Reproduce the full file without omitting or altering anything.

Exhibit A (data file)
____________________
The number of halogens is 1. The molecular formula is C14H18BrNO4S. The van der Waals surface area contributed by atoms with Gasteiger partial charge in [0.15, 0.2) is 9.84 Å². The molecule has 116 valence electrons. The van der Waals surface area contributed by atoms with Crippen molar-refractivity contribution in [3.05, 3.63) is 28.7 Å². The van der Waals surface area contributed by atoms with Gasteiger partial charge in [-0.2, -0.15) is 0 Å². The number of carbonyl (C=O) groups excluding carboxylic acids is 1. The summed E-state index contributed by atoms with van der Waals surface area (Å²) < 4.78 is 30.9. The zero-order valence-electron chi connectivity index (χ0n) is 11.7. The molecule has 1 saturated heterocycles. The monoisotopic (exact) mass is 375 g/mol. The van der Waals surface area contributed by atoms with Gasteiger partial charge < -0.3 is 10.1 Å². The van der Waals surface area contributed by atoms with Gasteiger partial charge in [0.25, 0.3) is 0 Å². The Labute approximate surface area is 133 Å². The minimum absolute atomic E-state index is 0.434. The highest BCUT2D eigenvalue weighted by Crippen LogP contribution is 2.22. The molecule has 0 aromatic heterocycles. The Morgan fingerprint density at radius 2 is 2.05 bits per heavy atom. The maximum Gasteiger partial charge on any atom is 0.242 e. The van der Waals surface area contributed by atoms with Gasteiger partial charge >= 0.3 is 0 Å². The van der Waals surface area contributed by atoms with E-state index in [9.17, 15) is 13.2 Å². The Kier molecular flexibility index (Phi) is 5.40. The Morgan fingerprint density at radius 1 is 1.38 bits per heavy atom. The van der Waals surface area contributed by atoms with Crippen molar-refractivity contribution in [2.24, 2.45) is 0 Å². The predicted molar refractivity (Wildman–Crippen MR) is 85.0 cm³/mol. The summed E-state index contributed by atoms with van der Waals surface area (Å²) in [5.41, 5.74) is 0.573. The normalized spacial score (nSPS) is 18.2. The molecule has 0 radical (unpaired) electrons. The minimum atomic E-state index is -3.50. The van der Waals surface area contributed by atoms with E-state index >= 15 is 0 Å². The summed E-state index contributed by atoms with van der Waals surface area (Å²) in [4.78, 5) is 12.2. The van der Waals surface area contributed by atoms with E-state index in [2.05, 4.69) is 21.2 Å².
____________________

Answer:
The number of halogens is 1. The molecular formula is C14H18BrNO4S. The van der Waals surface area contributed by atoms with Gasteiger partial charge in [0.15, 0.2) is 9.84 Å². The molecule has 116 valence electrons. The van der Waals surface area contributed by atoms with Crippen molar-refractivity contribution in [3.05, 3.63) is 28.7 Å². The van der Waals surface area contributed by atoms with Gasteiger partial charge in [-0.2, -0.15) is 0 Å². The number of carbonyl (C=O) groups excluding carboxylic acids is 1. The summed E-state index contributed by atoms with van der Waals surface area (Å²) < 4.78 is 30.9. The zero-order valence-electron chi connectivity index (χ0n) is 11.7. The molecule has 1 saturated heterocycles. The monoisotopic (exact) mass is 375 g/mol. The van der Waals surface area contributed by atoms with Gasteiger partial charge < -0.3 is 10.1 Å². The van der Waals surface area contributed by atoms with Gasteiger partial charge in [0.25, 0.3) is 0 Å². The Labute approximate surface area is 133 Å². The minimum absolute atomic E-state index is 0.434. The highest BCUT2D eigenvalue weighted by Crippen LogP contribution is 2.22. The molecule has 0 aromatic heterocycles. The Morgan fingerprint density at radius 2 is 2.05 bits per heavy atom. The maximum Gasteiger partial charge on any atom is 0.242 e. The van der Waals surface area contributed by atoms with Gasteiger partial charge >= 0.3 is 0 Å². The van der Waals surface area contributed by atoms with E-state index in [9.17, 15) is 13.2 Å². The Kier molecular flexibility index (Phi) is 5.40. The Morgan fingerprint density at radius 1 is 1.38 bits per heavy atom. The van der Waals surface area contributed by atoms with Crippen molar-refractivity contribution in [2.24, 2.45) is 0 Å². The predicted molar refractivity (Wildman–Crippen MR) is 85.0 cm³/mol. The summed E-state index contributed by atoms with van der Waals surface area (Å²) in [5.41, 5.74) is 0.573. The normalized spacial score (nSPS) is 18.2. The molecule has 0 radical (unpaired) electrons. The minimum atomic E-state index is -3.50. The van der Waals surface area contributed by atoms with E-state index >= 15 is 0 Å². The summed E-state index contributed by atoms with van der Waals surface area (Å²) in [4.78, 5) is 12.2. The van der Waals surface area contributed by atoms with E-state index in [2.05, 4.69) is 21.2 Å².